AT&T CEO Randall Stephenson took the stage at the Code Conference today with the fate of the company’s proposed $85 billion acquisition of Time Warner hanging in the balance.

Asked what he would do if Judge Richard Leon blocks the merger, Stephenson was the epitome of cautious optimism.

“I don’t want to even go there,” Stephenson said, noting the judge had urged caution in public remarks. “Right now, we’re focused on winning this thing. That’s where we are.”

Stephenson revisited AT&T’s rationale for combining one of Hollywood’s premiere studios with the nation’s largest satellite television distributor and its second-largest wireless company. He said the combination would for the first time allow Time Warner to establish the kind of direct customer relationships that rivals like Netflix already enjoy and Disney is creating with its direct-to-consumer services.

AT&T’s customer insights and data, when paired with Turner’s inventory, could yield innovative new products — and yield new business opportunities.

“Can you a formidable ad inventory with a formidable amount of data, information about the customer, can you create something unique from a straight ad platform and change how you’re monetizing content?” Stephenson asked.

The dramatically changed media landscape provides the backdrop for AT&T’s ambitious deal. The ominously named FAANG gang — shorthand for the tech giants Facebook, Apple, Amazon, Netflix and Google — are investing billions in content, and are seemingly gaining market clout by the minute.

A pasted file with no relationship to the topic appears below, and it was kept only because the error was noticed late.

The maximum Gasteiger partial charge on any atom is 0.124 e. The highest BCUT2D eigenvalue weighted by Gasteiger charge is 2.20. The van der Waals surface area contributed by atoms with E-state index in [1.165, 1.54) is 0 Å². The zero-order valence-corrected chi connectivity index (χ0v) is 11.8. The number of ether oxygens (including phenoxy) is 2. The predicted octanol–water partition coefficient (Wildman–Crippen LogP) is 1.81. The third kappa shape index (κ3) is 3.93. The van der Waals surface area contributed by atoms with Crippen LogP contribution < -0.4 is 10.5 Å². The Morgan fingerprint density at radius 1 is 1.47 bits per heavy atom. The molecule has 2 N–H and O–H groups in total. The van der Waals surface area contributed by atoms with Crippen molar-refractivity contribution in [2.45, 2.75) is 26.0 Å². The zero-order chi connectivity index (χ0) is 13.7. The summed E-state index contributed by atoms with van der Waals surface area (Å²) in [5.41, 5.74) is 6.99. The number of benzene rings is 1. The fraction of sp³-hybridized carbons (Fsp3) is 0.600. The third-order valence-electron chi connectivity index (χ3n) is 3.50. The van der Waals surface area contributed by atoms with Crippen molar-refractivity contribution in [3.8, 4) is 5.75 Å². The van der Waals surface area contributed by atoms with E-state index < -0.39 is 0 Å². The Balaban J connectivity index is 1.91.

“I believe if you don’t create a pure vertical integrated capabilities — from distribution through content creation and ad models – you’re going to have a hard time competing with these guys,” Stephenson said.

Leon is expected to make a ruling June 12 in the antitrust case, which in some ways will set Stephenson’s legacy as he tries to transform the wireless carrier.

AT&T won regulatory approval for the $67 billion purchase of DirecTV, a deal that instantly ranked the company as largest provider of pay television services in the U.S. Its $39 billion deal for T-Mobile in 2011 didn’t fare as well.

In court, the telecommunications company argued that the AT&T-Time Warner combination would benefit consumers because it would enable the merged companies to more effectively compete with Silicon Valley companies like Google, Facebook, Amazon and Netflix. The Justice Department has countered that the nation’s largest satellite television provider might use Time Warner’s content as a weapon to disadvantage rivals.